Alright, so once you’ve done the comprehensive analysis, let’s say you have a lot of information on each individual and their mobility, their strengths, their weaknesses, their fitness level, their mental status profile, the next step is developing a needs analysis. And I think the needs analysis, to be honest, is the most important and critical part of a trainer practitioner’s role in creating a proper needs analysis. I think the details within the needs analysis, separate good trainers from Elite trainers. And what it needs analysis says is basically an in depth analysis of the physical demands of this individual’s life, their sport and physical demands and their mental profile. Right. So what a needs analysis entails. And we’ll talk about some of the specifics are getting a little bit deeper here, but what is the needs or the demands that are placed on this individual in their life, in their sport, in their physical mental world and realm? Right? And is there? What’s their rate limiting factor? Okay, so out of after, like the assessment, and you have the information, which of these variables is limited, which can help improve their capacity, their functional capacity to do that thing. So you do have some common primary objectives within this, decrease your risk of injury, enhance performance, reach desired goal, or enhance your quality of life? Again, these are just common generalizations. But let’s take an example of a collegiate athlete, for example, a soccer player, the depth that you can go in the needs analysis really, really will separate how solid your program is. So you can think about bioenergetic specificity. What energy system are they predominantly using in their sport? Or did they need to perform in their sport? Where are they strong? And where are they weak? Therefore, where should you allocate a big chunk and percentage of their training? Right? Within that you have the biomechanical specifics of this collegiate athlete, let’s say they’re a soccer player. In soccer, the gate looks slightly different than it might look in long distance running, specifically, because there’s a ball involved. So a lot of times you’re looking at the ground, there’s more forward lean, there’s a lot more acceleration involved. So are you going to spend a lot more time working on top speed with the soccer player? Are you going to work more on footwork, mechanics and acceleration profile within the soccer player as well, right.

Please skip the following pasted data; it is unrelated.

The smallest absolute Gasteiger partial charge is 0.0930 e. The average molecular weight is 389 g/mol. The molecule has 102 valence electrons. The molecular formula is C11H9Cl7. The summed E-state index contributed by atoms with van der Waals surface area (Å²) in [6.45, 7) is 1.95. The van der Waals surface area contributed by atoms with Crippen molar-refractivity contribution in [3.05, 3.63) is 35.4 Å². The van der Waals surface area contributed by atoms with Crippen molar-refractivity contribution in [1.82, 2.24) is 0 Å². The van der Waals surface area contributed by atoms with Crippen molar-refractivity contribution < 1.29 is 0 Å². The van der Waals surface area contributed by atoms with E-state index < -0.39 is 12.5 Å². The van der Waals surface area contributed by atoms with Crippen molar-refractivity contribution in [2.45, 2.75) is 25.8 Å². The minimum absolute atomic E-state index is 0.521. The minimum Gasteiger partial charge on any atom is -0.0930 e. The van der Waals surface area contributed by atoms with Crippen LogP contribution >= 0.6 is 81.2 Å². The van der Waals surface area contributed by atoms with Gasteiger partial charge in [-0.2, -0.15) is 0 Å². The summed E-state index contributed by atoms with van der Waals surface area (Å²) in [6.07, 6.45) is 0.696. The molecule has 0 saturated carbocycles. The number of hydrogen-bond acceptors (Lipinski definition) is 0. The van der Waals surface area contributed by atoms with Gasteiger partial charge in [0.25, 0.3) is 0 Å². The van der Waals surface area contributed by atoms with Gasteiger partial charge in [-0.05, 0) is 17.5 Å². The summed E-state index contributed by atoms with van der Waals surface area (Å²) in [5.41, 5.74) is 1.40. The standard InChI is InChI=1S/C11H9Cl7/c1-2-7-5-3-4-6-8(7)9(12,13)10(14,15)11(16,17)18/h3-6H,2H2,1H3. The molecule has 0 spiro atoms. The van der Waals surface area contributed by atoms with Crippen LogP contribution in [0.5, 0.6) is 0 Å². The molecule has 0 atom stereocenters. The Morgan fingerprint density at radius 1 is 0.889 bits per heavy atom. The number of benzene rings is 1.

Other things that will come up in the needs analysis is individuals’ injury history, right, their risk of injury, common injuries that happen in the sport, and so on. So you can go really, really deep, and take a deep dive in the needs analysis for each individual. But if you create a solid foundation of the needs analysis, what you’ll realize is that it’s all about the details. So a really, really great needs analysis will one identify the needs and demands of the individual in their life, to identify the stresses and stimulus that are already present in that person’s life, aka, if they’re a basketball player, and they’re playing five or six times a week for a couple hours, you might not necessarily need to train them for those basketball specific movements, because they’re already doing it so much, that maybe you need to work on those other things that they’re not getting right and work around those other baseline principles to improve their capacity, their functional capacity to play. Let’s say they’re a tech worker that works in the Bay Area, they’re spending a lot of time sitting, right? So has the trunk is flexed forward as a hit might lock up and they might decrease their ability to access the glue that will also really impact the organization of your training, which exercise come first and also the allocation of time towards specific details, corrective strength training, and so on, compared to if this individual is walking quite a bit throughout the day, and so on. So how deep that you take your needs analysis will directly relay into how well you can improve this person’s capacity by creating a really solid program right. Now if the individual doesn’t stick with the program and adherence and other things other topics and concepts, but at the basis of creating a solid program lies the needs analysis.